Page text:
Virtual fitness classes allow community battling addiction to gain strength during lockdown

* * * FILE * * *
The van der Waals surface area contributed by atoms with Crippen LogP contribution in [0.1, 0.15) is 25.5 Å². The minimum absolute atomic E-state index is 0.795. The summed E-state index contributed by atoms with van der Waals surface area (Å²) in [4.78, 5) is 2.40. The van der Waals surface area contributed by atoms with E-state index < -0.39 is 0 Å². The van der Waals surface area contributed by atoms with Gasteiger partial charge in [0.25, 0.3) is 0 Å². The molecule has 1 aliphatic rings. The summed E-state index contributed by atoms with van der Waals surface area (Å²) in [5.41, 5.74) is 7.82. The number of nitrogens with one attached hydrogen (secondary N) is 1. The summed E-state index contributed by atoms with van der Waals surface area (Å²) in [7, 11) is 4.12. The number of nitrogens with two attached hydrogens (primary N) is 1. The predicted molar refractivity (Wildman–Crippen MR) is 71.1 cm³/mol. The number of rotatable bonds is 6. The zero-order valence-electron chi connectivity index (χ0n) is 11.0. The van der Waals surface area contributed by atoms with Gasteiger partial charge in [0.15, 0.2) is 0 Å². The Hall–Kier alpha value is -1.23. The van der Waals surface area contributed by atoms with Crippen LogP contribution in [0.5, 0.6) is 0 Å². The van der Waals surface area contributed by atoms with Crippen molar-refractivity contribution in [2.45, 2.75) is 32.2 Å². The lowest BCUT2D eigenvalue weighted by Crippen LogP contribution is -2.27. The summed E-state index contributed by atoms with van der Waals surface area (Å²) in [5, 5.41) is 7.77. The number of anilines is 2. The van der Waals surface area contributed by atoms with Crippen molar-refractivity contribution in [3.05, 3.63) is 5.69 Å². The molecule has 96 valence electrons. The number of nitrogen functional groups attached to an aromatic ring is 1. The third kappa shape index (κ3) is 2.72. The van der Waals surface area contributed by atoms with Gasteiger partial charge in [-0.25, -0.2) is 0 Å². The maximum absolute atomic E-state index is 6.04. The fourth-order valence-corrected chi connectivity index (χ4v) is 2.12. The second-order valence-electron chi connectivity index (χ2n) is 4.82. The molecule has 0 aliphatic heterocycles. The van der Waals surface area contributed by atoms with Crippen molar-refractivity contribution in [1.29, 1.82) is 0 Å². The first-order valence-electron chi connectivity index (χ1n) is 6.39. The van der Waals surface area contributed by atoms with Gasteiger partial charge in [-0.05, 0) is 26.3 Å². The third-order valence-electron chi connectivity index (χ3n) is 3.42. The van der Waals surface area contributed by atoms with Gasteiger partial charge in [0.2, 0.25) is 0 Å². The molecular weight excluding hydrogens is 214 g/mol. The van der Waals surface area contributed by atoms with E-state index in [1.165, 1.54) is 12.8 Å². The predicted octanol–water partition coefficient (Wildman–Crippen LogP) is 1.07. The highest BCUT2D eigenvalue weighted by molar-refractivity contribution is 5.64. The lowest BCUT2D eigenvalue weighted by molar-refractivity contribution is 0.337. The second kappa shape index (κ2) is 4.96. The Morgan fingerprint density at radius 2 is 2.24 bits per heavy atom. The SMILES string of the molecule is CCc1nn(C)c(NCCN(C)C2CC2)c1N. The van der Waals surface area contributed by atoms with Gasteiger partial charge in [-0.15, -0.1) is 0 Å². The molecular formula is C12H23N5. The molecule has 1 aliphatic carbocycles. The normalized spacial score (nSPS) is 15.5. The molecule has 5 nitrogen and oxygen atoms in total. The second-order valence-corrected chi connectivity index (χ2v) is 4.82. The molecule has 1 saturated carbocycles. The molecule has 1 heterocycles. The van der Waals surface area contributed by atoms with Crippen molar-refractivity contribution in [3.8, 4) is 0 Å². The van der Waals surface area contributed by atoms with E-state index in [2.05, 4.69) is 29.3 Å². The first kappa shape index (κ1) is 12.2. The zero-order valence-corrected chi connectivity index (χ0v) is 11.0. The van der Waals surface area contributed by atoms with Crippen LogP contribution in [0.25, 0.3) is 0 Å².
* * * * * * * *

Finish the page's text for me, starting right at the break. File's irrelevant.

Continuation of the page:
"For somebody in recovery, social isolation is a really slippery slope," said Scott Strode, a 2012 CNN Hero. "It can often lead to the relapse."Strode knows firsthand the reality of being in recovery. He was able to overcome his addiction to drugs and alcohol through sports and exercise. Encouraged by his success, in 2007 Strode started his non-profit, The Phoenix, to help others deal with their own addiction. The organization has provided free athletic activities and a sober support community to more than 36,000 people across the United States. When Covid-19 hit, the organization had to close its gyms and practice social distancing. But the non-profit found a new way to keep those connections — and quickly pivoted to virtual programming. Now, clients can log on to free virtual classes offered throughout the day — everything from yoga and strength training to meditation and recovery meetings."We hadn't done virtual programming before, but we pretty quickly learned that it allowed the Phoenix to offer programs to rural communities that we historically couldn't reach," Strode said.The group now has people in recovery joining classes from all across the US, and four other countries. They've also been able to bring their programming into prisons nationwide by recording content that is then distributed to inmates."I don't think we're going to find some magic solution that's going to fix addiction in all of our communities," Strode said. "I think we have to do it as a community and be there for each other — letting people step into the pride and strength in their recovery can get us out of this."CNN's Phil Mattingly recently joined a Phoenix class and spoke with Strode about his work. Below is an edited version of their conversation.Phil Mattingly: What is it about these classes that you feel really resonates with people who are generally going through a pretty tough time?Scott Strode: I always say that people come to the Phoenix for the workout, but they really stay for the friendships. When we face that greater adversity of that workout together, we build a bond. And in that bond, we find a place where we can support each other in our recovery journey. Often times we keep our struggles in the shadows, in this dark place of shame. There's something really special about finding a community where you can just be open about all the challenges you've faced. I think we're all in recovery from something. For me, it just happens to be a substance use disorder. And when I find a community that accepts me and loves me for who I am, it just allows me to build different kinds of friendships.Mattingly: There's no silver lining or bright spots for many people over the last several months. Do you feel that whenever we get back to normal, this will end up almost being beneficial for the reach you were able to achieve?Strode: I do. The idea that people can find recovery support through Phoenix now, really almost anytime, anywhere in the world is really exciting. It'll just allow it to reach so many more people because of this virtual platform. I didn't realize how much that was limiting our ability to get our programs to people who really needed it. It just always lifts my heart to log into a Phoenix virtual class and meet somebody in recovery who's doing the workout in their basement somewherRead More – Source